Hanyu completes the “Golden Slam”
by Tatiana Flade
(11 February 2020) Yuzuru Hanyu has won it all – the Olympic Games, World Championships, ISU Grand Prix Final, National Championships, Junior World Championships - and only one title was missing on his impressive resume: The Four Continents. The Japanese star had competed three times at Four Continents before, in 2011, 2013 and 2017, and each time finished second. Now he finally captured this last missing jewel in his crown.
The two-time World Champion started his quest with an excellent Short Program. Following the National Championships where he lost to Shoma Uno, Hanyu had gone back to the programs he had used in 2017/18 and in 2015/16 “Ballade No.1”by Frederic Chopin for the Short Program and the Japanese themed “Seimei”. Some people criticized him for recycling these programs one more time, but Hanyu explained why he did it: “I feel that these programs are really my own, I feel comfortable with them. Otonal and Origins were tributes to Johnny Weir and Evgeni Plushenko and I felt something like they were a copy.” Probably there simply was not enough to make two completely new programs for the rest of the season, so he decided to return to these popular ones, although he admitted it made him nervous, because these programs are connected to his second Olympic victory.
The Short was perfect with quad Salchow, triple Axel and quad toe-triple toe and Hanyu posted a new personal best and record score with 111.82 points. He led with 16 points to spare over Boyang Jin, who produced a quad Lutz-triple toe combination, a quad toe and a wobbly triple Axel in his routine to “First Light”.
“Overall my performance was OK but it could have been better,” Jin said. “The quad Lutz and the triple Axel were not as good as they could have been and I hope to do better. My goal is to take another medal here. I have been practicing really well and I want to perform as well as I can do in practice and meet my goal.”
Jason Brown came third with a clean and expressive performance to “I Can’t Go On Without You” and a season’s best of 94.71 points. “Breaking my season’s best was my goal coming into Four Continents. As the season goes on you always want to improve your score,” the 2018 Four Continents bronze medalist commented. “I’ve had a rough early start of the season. To be able to really learn from those events and come out and do a strong program at this Four Continents Championship makes me really proud of that.”
In the Free Skating, Hanyu went for the quad Lutz, an element he has been fighting with over the years but that he really wants to tackle. He rotated, but stumbled out of it. The following quad Salchow was good, and he also pulled off a shaky quad toe-Euler-triple Salchow, a triple Axel, a triple flip, but he fell on an under-rotated quad toe. His victory nevertheless was not in danger. The 25-year-old scored 187.60 points and for a total of 299.42 points. When he knew he had won, you could see how happy and excited he was.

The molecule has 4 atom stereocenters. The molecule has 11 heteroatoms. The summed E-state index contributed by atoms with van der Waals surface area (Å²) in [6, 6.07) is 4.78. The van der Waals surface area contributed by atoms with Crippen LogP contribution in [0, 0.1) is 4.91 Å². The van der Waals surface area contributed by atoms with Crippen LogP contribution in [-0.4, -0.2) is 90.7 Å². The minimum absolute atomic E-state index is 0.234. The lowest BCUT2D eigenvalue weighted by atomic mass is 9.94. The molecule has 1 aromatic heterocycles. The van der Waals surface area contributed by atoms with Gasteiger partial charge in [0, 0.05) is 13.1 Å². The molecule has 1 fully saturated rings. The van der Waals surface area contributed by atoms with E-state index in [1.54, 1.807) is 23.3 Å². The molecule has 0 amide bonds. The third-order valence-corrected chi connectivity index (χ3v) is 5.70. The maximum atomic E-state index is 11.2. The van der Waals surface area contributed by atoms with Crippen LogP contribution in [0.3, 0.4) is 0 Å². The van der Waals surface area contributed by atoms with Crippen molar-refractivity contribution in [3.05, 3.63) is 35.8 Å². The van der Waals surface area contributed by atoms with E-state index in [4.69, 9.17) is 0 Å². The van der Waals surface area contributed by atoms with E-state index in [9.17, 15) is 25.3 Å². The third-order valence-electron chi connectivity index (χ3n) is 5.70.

“There was a little bit of a problem with the ice in before I skated (some holes had to be patched up). Because of that problem, I was unusually nervous. But I think I tried my best,” Hanyu said. “I was disappointed (with my mistakes), but I will be able to prepare for the World Championship by analyzing today’s mistakes and I would like to improve my skating to not to repeat these mistakes in other competitions.”
The super star found nice words for the Korean audience: “Every time I visit to Korea, I am always amazed by the support and cheering of the Korean Fans. I am really thankful to all Korean Fans who give me warm support even though I am Japanese. I am even more grateful because I know that such a heartful and deep cheering from the Korean Fans is something that transcends all relationships between Japan and Korea. So I want to say “thank you very much” to all fans in Korea.”
Brown skated last in the event and put out an emotional performance to “Schindler’s List”, nailing a triple Axel-double toe, another triple Axel as well as six triples and his trademark exquisite spins and footwork. There was just one error when he doubled his planned quad toe. The National silver medalist achieved a personal best score of 180.11 and moved up to second place at 274.82 points overall.